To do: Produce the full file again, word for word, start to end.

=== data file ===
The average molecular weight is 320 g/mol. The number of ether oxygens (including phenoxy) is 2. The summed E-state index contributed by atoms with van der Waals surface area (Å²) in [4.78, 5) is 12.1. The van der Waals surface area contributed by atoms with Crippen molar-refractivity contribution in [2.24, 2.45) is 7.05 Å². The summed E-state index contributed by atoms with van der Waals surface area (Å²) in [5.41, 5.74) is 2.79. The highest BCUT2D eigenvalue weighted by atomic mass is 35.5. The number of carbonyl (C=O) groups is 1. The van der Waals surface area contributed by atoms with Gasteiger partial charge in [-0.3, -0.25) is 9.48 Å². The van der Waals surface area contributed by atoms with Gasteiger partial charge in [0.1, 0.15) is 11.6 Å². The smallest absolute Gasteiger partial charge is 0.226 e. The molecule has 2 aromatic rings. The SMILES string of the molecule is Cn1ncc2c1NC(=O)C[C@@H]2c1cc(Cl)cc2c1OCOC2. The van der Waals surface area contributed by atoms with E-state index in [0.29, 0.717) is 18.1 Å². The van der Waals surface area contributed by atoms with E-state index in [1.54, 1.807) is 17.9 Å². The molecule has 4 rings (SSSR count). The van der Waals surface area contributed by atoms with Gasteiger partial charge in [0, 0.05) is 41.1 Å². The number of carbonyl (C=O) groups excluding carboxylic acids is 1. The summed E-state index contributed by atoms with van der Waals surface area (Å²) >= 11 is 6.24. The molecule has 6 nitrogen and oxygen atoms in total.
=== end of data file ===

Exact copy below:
The average molecular weight is 320 g/mol. The number of ether oxygens (including phenoxy) is 2. The summed E-state index contributed by atoms with van der Waals surface area (Å²) in [4.78, 5) is 12.1. The van der Waals surface area contributed by atoms with Crippen molar-refractivity contribution in [2.24, 2.45) is 7.05 Å². The summed E-state index contributed by atoms with van der Waals surface area (Å²) in [5.41, 5.74) is 2.79. The highest BCUT2D eigenvalue weighted by atomic mass is 35.5. The number of carbonyl (C=O) groups is 1. The van der Waals surface area contributed by atoms with Gasteiger partial charge in [-0.3, -0.25) is 9.48 Å². The van der Waals surface area contributed by atoms with Gasteiger partial charge in [0.1, 0.15) is 11.6 Å². The smallest absolute Gasteiger partial charge is 0.226 e. The molecule has 2 aromatic rings. The SMILES string of the molecule is Cn1ncc2c1NC(=O)C[C@@H]2c1cc(Cl)cc2c1OCOC2. The van der Waals surface area contributed by atoms with E-state index in [0.29, 0.717) is 18.1 Å². The van der Waals surface area contributed by atoms with E-state index in [1.54, 1.807) is 17.9 Å². The molecule has 4 rings (SSSR count). The van der Waals surface area contributed by atoms with Gasteiger partial charge in [0, 0.05) is 41.1 Å². The number of carbonyl (C=O) groups excluding carboxylic acids is 1. The summed E-state index contributed by atoms with van der Waals surface area (Å²) >= 11 is 6.24. The molecule has 6 nitrogen and oxygen atoms in total.